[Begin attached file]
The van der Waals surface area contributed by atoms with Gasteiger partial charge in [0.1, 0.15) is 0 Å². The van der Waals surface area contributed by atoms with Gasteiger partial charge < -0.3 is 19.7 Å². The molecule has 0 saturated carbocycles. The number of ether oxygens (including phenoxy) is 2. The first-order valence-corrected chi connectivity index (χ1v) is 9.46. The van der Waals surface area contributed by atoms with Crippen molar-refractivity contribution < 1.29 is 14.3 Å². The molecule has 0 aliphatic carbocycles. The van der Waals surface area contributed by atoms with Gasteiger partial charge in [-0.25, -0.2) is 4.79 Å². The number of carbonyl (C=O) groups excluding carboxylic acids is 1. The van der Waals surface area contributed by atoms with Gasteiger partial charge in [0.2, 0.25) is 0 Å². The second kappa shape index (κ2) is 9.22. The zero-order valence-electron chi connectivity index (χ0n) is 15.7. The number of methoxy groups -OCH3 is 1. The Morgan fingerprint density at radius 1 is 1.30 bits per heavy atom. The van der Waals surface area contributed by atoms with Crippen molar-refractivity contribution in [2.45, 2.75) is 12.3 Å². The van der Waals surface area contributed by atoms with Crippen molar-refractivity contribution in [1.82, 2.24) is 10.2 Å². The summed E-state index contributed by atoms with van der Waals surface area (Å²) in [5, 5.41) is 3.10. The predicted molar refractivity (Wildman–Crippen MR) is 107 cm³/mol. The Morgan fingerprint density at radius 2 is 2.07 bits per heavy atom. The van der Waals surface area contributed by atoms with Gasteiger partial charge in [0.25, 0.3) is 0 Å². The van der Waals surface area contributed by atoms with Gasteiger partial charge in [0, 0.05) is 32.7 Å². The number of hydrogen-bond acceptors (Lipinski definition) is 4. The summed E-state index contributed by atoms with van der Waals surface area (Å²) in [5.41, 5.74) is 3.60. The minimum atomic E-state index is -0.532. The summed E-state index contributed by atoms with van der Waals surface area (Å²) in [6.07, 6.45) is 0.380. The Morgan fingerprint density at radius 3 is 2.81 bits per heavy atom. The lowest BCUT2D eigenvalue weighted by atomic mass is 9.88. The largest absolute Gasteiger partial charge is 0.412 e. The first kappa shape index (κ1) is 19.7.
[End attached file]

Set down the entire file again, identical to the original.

The van der Waals surface area contributed by atoms with Gasteiger partial charge in [0.1, 0.15) is 0 Å². The van der Waals surface area contributed by atoms with Gasteiger partial charge < -0.3 is 19.7 Å². The molecule has 0 saturated carbocycles. The number of ether oxygens (including phenoxy) is 2. The first-order valence-corrected chi connectivity index (χ1v) is 9.46. The van der Waals surface area contributed by atoms with Crippen molar-refractivity contribution < 1.29 is 14.3 Å². The molecule has 0 aliphatic carbocycles. The van der Waals surface area contributed by atoms with Gasteiger partial charge in [-0.25, -0.2) is 4.79 Å². The number of carbonyl (C=O) groups excluding carboxylic acids is 1. The van der Waals surface area contributed by atoms with Gasteiger partial charge in [0.2, 0.25) is 0 Å². The second kappa shape index (κ2) is 9.22. The zero-order valence-electron chi connectivity index (χ0n) is 15.7. The number of methoxy groups -OCH3 is 1. The Morgan fingerprint density at radius 1 is 1.30 bits per heavy atom. The van der Waals surface area contributed by atoms with Crippen molar-refractivity contribution in [2.45, 2.75) is 12.3 Å². The van der Waals surface area contributed by atoms with Crippen molar-refractivity contribution in [1.82, 2.24) is 10.2 Å². The summed E-state index contributed by atoms with van der Waals surface area (Å²) in [5, 5.41) is 3.10. The predicted molar refractivity (Wildman–Crippen MR) is 107 cm³/mol. The Morgan fingerprint density at radius 2 is 2.07 bits per heavy atom. The van der Waals surface area contributed by atoms with Gasteiger partial charge in [0.25, 0.3) is 0 Å². The van der Waals surface area contributed by atoms with Gasteiger partial charge in [0, 0.05) is 32.7 Å². The number of hydrogen-bond acceptors (Lipinski definition) is 4. The summed E-state index contributed by atoms with van der Waals surface area (Å²) in [5.41, 5.74) is 3.60. The minimum atomic E-state index is -0.532. The summed E-state index contributed by atoms with van der Waals surface area (Å²) in [6.07, 6.45) is 0.380. The Morgan fingerprint density at radius 3 is 2.81 bits per heavy atom. The lowest BCUT2D eigenvalue weighted by atomic mass is 9.88. The largest absolute Gasteiger partial charge is 0.412 e. The first kappa shape index (κ1) is 19.7.